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LETTERS

'This is a blow to the profession and, most of all, to patients'

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Revalidation, smoking ban and hospital delays: what you’ve been saying this week

Revalidation a ‘blow to the profession’

Revalidation is a joke (“CPD hours required for revalidation likely to fall from 40 to 35”). It takes the onus of nursing profession and practice from nurses and gives employers total control over nurses. There won’t be any whistleblowing once nurses’ employers are responsible for signing nurses as fit to practise. 

This is a blow to the profession and, most of all, to patients. But, as usual, nurses are too busy fighting each other for scraps than standing up for them.

- Anonymous, via nursingtimes.net

 

Support revalidation to ensure ‘relevance’

I would welcome 40 hours of CPD. It ensures we have the opportunity to be current and relevant in our roles. Revalidation is protecting our profession. I agree we are overworked and underpaid, but we should support a process that allows us to remain professionals.

- Anonymous, via nursingtimes.net

 

Hospital delay will ‘confuse patients’

How sad for the patients (“Hospital closure could delay major transfer of mental health services”). Mental health is the poor relation of our health services and this just proves it.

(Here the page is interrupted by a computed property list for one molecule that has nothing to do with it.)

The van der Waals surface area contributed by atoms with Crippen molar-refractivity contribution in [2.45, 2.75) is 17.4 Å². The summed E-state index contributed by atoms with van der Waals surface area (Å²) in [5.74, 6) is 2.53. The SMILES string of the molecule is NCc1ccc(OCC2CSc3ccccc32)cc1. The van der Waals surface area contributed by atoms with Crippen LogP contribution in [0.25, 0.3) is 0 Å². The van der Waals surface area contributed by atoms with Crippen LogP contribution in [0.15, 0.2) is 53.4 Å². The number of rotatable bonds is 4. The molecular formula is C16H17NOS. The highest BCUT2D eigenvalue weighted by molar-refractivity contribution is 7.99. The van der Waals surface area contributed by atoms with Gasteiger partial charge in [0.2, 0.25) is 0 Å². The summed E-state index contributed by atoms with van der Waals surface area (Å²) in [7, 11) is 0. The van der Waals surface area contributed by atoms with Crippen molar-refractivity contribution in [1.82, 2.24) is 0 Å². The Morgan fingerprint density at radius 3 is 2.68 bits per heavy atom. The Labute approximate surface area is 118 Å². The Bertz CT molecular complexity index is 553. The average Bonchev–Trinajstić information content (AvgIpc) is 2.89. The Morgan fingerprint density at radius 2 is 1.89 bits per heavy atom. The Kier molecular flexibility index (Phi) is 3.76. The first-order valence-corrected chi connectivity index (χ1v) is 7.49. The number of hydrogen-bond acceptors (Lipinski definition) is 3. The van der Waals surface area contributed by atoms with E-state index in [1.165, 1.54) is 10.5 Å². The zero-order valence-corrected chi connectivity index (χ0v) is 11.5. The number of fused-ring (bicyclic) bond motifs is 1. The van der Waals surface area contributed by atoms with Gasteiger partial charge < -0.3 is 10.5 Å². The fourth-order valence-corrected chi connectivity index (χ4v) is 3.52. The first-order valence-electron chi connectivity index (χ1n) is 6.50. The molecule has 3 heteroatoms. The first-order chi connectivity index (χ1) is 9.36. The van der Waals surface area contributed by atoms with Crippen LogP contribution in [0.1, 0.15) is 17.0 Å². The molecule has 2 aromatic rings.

Shutting a unit that looks after patients with mental health so quickly will serve to confuse the patients even more. While I understand the need to ensure patients’ safety, we could ask how long this establishment has been caring for these patients. One could also question whether there has been any serious incidents caused by the building itself.

- Anonymous, via nursingtimes.net

 

Calls to quit smoking fall on deaf ears

I work as a CPN and our trust is becoming “smoke free” shortly (“Largest NHS trust to become ‘smoke free’ next month”). Their policy states that staff are not to be exposed to smoke, including in service users’ homes. What a joke! 

I work with patients who have mental illness. I see them at home, but I am not exactly flavour of the month when I visit. I have worked hard to develop the best therapeutic relationship with them all, but if I asked them not to smoke in their homes they would have no hesitation in telling me exactly where to go.

I hate smoking and do my best to discourage patients from it. I offer them support to quit and highlight health benefits of quitting, but I am afraid it falls on deaf ears.

- Anonymous, via nursingtimes.net

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